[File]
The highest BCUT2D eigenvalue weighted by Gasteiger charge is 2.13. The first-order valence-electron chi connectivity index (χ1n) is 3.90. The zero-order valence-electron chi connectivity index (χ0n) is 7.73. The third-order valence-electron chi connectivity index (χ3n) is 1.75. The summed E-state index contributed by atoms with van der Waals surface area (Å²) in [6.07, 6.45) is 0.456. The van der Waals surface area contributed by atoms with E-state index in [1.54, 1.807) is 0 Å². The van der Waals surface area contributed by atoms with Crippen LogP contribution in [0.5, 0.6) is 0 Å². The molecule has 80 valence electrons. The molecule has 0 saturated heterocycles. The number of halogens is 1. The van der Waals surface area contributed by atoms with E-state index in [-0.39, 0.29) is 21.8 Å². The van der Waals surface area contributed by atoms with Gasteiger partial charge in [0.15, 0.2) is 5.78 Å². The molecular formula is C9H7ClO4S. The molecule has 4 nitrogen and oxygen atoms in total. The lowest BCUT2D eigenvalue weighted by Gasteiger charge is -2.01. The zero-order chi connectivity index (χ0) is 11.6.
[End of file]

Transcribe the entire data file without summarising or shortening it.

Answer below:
The highest BCUT2D eigenvalue weighted by Gasteiger charge is 2.13. The first-order valence-electron chi connectivity index (χ1n) is 3.90. The zero-order valence-electron chi connectivity index (χ0n) is 7.73. The third-order valence-electron chi connectivity index (χ3n) is 1.75. The summed E-state index contributed by atoms with van der Waals surface area (Å²) in [6.07, 6.45) is 0.456. The van der Waals surface area contributed by atoms with E-state index in [1.54, 1.807) is 0 Å². The van der Waals surface area contributed by atoms with Crippen LogP contribution in [0.5, 0.6) is 0 Å². The molecule has 80 valence electrons. The molecule has 0 saturated heterocycles. The number of halogens is 1. The van der Waals surface area contributed by atoms with E-state index in [-0.39, 0.29) is 21.8 Å². The van der Waals surface area contributed by atoms with Gasteiger partial charge in [0.15, 0.2) is 5.78 Å². The molecular formula is C9H7ClO4S. The molecule has 4 nitrogen and oxygen atoms in total. The lowest BCUT2D eigenvalue weighted by Gasteiger charge is -2.01. The zero-order chi connectivity index (χ0) is 11.6.